Society And Psychological Disorders ( Dsm 5 )

1594 WordsApr 1, 20157 Pages
Society and Psychological Disorders In recent years, mental illness has risen from the shadows to the forefront of economic problems in America. Each year millions of Americans are diagnosed with mental disorders and are left unprotected. Since most of society has given up on mental illness, these people are not able to get the specialized care that is needed. Furthermore, these people face discrimination in areas such as education and employment. Some individuals with psychological disorders fear to seek help because of the condescending behavior of society. Should the government do more to achieve equality? To reduce the mistreatment of individuals with psychological disorders, the government should introduce programs…show more content…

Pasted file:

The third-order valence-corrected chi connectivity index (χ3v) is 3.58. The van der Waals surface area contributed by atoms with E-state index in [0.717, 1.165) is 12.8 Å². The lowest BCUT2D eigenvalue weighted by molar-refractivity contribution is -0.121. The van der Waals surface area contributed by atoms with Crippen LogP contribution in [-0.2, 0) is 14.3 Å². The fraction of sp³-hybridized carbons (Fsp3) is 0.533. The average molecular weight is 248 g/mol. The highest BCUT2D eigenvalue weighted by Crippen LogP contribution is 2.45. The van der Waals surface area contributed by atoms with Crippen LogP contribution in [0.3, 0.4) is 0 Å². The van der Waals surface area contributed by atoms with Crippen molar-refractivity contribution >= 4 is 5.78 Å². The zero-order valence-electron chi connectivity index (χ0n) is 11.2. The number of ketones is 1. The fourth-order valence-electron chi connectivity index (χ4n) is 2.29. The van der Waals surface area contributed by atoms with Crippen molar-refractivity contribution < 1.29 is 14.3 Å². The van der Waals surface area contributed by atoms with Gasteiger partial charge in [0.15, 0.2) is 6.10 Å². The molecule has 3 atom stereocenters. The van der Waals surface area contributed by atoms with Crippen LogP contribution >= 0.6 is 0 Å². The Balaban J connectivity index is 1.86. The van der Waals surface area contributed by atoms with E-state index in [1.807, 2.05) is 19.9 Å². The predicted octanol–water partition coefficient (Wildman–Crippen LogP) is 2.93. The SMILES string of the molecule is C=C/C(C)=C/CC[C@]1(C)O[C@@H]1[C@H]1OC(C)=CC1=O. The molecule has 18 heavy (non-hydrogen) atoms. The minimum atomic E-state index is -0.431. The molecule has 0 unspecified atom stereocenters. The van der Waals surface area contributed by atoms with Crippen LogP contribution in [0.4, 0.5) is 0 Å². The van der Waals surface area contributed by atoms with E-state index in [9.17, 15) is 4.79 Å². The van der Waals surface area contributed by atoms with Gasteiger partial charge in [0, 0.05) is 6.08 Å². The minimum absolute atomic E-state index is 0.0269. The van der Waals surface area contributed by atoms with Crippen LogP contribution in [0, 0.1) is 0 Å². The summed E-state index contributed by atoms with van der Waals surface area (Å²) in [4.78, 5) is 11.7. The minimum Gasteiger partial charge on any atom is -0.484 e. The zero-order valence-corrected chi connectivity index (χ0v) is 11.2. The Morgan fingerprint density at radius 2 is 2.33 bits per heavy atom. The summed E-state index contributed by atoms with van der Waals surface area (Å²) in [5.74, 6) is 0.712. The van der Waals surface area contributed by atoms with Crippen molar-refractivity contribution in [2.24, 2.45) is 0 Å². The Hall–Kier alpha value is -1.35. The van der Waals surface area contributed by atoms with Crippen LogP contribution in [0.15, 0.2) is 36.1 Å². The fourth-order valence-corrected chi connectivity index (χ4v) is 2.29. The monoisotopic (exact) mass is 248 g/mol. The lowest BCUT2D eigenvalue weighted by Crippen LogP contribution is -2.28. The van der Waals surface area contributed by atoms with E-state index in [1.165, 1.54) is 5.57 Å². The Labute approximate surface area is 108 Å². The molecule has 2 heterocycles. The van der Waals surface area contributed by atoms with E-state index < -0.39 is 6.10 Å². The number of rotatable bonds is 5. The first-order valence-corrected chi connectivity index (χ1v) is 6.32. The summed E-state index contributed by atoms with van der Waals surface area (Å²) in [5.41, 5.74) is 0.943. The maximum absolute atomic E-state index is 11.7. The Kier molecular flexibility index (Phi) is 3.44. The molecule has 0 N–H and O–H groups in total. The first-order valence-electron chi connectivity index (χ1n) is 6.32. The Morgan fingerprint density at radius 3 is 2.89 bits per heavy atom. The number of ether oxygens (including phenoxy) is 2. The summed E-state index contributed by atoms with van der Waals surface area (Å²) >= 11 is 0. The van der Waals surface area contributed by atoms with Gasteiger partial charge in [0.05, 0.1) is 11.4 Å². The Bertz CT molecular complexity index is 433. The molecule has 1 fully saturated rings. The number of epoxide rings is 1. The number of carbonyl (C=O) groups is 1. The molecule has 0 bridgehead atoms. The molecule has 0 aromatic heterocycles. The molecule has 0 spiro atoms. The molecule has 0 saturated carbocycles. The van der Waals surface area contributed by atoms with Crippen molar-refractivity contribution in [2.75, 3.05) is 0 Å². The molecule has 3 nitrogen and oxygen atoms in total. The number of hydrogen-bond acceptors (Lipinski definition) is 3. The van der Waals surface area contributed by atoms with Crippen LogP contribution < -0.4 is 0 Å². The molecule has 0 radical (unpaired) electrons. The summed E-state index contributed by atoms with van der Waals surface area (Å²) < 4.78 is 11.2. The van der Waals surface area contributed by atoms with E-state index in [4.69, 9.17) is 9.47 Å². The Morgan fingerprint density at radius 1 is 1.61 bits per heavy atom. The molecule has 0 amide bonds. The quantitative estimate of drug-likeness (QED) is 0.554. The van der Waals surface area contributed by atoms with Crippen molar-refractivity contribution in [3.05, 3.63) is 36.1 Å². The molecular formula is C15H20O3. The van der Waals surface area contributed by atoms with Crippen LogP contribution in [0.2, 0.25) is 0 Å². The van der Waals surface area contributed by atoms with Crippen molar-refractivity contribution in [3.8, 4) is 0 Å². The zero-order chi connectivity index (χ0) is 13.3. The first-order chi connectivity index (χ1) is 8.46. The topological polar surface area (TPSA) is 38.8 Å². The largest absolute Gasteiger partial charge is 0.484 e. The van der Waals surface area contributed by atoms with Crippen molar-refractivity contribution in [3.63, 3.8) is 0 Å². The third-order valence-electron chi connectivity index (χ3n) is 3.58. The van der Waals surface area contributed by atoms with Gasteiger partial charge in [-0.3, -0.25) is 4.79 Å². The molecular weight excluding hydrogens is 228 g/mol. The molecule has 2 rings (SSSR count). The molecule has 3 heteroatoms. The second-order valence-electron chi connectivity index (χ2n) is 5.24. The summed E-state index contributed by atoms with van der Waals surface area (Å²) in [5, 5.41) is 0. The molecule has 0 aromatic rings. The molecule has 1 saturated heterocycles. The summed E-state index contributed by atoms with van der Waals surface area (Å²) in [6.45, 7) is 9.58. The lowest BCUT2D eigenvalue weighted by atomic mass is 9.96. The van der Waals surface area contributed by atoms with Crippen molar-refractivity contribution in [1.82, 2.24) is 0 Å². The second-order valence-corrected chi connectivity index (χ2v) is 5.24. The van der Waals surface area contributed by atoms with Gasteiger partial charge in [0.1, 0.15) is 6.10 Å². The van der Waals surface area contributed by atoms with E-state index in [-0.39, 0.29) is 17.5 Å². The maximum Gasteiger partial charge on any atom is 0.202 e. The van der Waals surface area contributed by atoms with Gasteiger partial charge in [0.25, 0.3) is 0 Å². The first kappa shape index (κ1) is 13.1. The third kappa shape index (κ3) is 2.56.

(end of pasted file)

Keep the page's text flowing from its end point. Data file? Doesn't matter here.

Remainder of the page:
According to Chamberlin, in the past society deemed mental disorders for the “feeble-minded” and effectively scared them into exclusion (254). This made acquiring treatment difficult for the mentally ill. For example, in 2008, 10 million Americans did not receive the proper mental health care that was needed (260). If mental illness is left untreated, it could possibly be attributed to such life difficulties as unproductiveness at school, meager employment rates, poverty, and even imprisonment (254). Furthermore, psychological disorders are more common than people may think. According to Chamberlin, one out of every two Americans has a possibility of having a psychological disorder during their lives (253). Additionally, one out every five American adults is diagnosed yearly with a mental disorder (Marsh 1011). In short, not all mental illnesses are dangerous, and they should not be isolated from the world. Individuals with mental disorders face discrimination in necessities such as education or employment. Simm explains that schools can potentially affect a child’s social development due to the vast amount of influence they have on children (678). In education peers are twice as likely to target students with disabilities as any other students (Maag 78). This could possibly cause a disorder such as self-harming which is used to cope with the harassment (Simm 678). In recent years, studies have even
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